By Ollie Masters, Luca Pizzari, Adam Metcalfe, Ed Dukeshire
S.A.M.C.R.O: Sons of Anarchy Motorcycle Club Redwood Original. It’s the acronym that fans of Kurt Sutter’s Shakespearian crime drama know well and carries a wide standard to bare for any supplemental material.
BOOM!’s SOA comics went the range of bad to average to brilliant, and that was influenced by how closely the comics followed the canon of the show. It took a long while and a change of writers, but the comic eventually reached the levels that it should’ve been from the get-go. The benefit this series has is that its set before the show began when the canon is very loose on detail. With the title, I found myself hoping the series would detail the founding nine members of SAMCRO after leaving Vietnam but instead, it’s the story of Jax Teller when he was just starting out as a prospect for the Sons.
Ollie Masters crafts a good setting for the story, where Jax’s true love has left and Clay and Gemma have secured control of the club and its operations. Except for Jax’s excessive anger, which is not unbelievable considering the future Jax did seem overly mellow throughout the course of the show, the characters all feel refreshingly true to themselves. Clay is conniving and follows his own beat, Gemma is his shoulder to fall back on, Bobby is the voice of reason and Tig is the voice that says the most disturbing things ever.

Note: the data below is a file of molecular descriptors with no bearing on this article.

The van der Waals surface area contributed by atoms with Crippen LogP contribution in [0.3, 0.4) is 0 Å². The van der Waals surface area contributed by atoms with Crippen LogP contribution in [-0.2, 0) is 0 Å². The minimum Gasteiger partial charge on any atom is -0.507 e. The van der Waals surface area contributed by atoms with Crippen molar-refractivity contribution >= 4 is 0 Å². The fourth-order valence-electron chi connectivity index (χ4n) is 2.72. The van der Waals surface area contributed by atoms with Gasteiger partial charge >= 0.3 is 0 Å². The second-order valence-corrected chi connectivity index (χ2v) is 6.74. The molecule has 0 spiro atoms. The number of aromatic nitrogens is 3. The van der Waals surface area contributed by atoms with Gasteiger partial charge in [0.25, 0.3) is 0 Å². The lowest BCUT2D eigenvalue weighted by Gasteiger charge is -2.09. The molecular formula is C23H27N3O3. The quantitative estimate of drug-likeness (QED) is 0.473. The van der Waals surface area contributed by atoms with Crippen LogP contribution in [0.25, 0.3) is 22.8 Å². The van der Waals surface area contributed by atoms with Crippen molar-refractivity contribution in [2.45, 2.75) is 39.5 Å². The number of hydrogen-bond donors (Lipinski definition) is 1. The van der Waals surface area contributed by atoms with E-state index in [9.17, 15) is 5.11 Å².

The art has a vague Fraction/Aja Hawkeye vibe, with a bold, plupy style but a widely expressive color palate. Greens, reds and oranges all are used on many panels crafting a nice interplay between warm and cool colors. It’s immediately effective in creating a foreground, midground, and background with wide panel crowd scenes while also highlighting the stories main characters. It’s far and away one of the most singular styles I’ve seen in a SOA comic where Pizzari and Metcalfe seem like strong creators in their own right who together work beautifully.
The story is a decent opening to the series until the climax and ending, where the plot takes this crazy left turn which is normal for SOA but if isn’t part of the arc’s story, it feels sudden and unsatisfying. The issue itself is pretty solid with most of its story and art and it shows a good understanding of the cast and their various idiosyncrasies. The story lacks the gruesome edge in the previous title detailing a spotlight on lesser examined characters, but manages to hew closer to what a typical story of SOA would be. My interest is peaked and as a devoted fan of SAMCRO, I’m always up for more stories starring my favorite band of outlaws.
Rating: Poor, Fair, Good, Great, Excellent